Fringe Box



Millmead Views: Past Traditions And Future Opportunities

Published on: 3 Nov, 2012
Updated on: 6 Nov, 2012

Cllr Matt Furniss

by Matt Furniss

Conservative GBC Councillor for Christchurch Ward

Lead Councillor for Environmental and Support Services

Tradition is not a bad conception. It gives you a sense continuity, of belonging and protection.

I am a traditionalist. I will defend tradition to the bone unless there is a clear and valid reason to change it and even then I need some convincing. It is an important part of the fabric of our society to know where we have come from, and guides where we go.

It should not be attacked as holding back as it more subtly, organically develops the culture in which we live.

However every now and again we must take a ‘leap’ and create new traditions whilst holding onto the ones we have.

There has been much talk recently about a vision for Guildford, however this has focused primarily on town centre planning.

I personally believe that we must go further if we are talking about a vision or direction to look at where we want to go as a society in Guildford.

Guildford is an extremely fortunate place often punching above its weight on the national and international stage, however this of late seems to have stagnated. The status quo cannot continue, Guildford has been lucky as has much of the South East in being fairly insulated during this recession, however we must not allow this insulation to give a false sense of security.

This false sense of security I believe means that some wish to prevent change at all costs as we are fearful of what the future may hold.

The question I would like to ask is: What should Guildford specialise in?

Should we focus on the arts and cultural side of Guildford which has often taken the front of stage or should we focus more on science and technology which we have proven on the International stage with the University and Research park?

We must ask ourselves do we want to become the sleepy market town which is falling behind or do we want to be leading the charge?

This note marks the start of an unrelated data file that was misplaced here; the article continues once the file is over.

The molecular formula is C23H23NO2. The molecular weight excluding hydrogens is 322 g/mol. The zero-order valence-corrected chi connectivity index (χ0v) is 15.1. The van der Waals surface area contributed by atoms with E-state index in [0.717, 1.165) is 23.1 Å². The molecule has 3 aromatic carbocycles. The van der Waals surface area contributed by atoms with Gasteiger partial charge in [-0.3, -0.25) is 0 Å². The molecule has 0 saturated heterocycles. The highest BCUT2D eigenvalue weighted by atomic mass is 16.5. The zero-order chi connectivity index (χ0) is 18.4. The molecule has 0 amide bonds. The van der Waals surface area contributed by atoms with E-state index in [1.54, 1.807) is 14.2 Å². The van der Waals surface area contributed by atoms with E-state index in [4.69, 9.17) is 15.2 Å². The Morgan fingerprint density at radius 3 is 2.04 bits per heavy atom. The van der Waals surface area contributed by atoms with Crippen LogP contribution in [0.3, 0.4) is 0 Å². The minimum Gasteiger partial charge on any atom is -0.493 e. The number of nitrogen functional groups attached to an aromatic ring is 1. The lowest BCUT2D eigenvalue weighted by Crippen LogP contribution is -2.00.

To do this we must focus on what we want to preserve and where we want to go.

Our traditions and culture can and must be preserved in Guildford, but we can also take it further and with us on a more challenging path.

We must develop a more harmonious approach and push to become the world leader in next generation technology.

We must develop the way forward and for that we must grow. Except growing does not mean that our traditions and culture in Guildford will disappear, it means we can introduce the new to update and strengthen the old.

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Responses to Millmead Views: Past Traditions And Future Opportunities

  1. Gordon Bridger Reply

    November 5, 2012 at 12:50 pm

    Congratulations to Cllr Matt Furniss for pointing out that if we wish to preserve the best of the past we need to be able to have a successful economy in order to do so. Guildford’s economic future, as well as Britain’s, lies in high quality services such as those built on technology, science, finance and creative arts. Our University and its research park make a key contribution to the provision of these services which require skilled and educated staff.

    We need to move away from misguided planners’ obsession with making the town centre the largest shopping mall in southern England, for it ignores the serious  physical limitations of the town centre which will exacerbate  traffic congestion, and would undermine the financial viabilityn of High Street shops. It also overlooks the surprising fact that the gross value added by town centre retail is only 10% of the total income of the Borough: services and manufacturing account for around 40%, so why this obsession?

    At the main entrances to the town we should have a statue to Alan Turin, or one of the 30 odd satellites, made in Guildford, which circle the globe. Not one, as was proposed, to the crazy Guy Rioters who tried to burn the town down.

    Let us hope that other councillors agree with Cllr Furniss.

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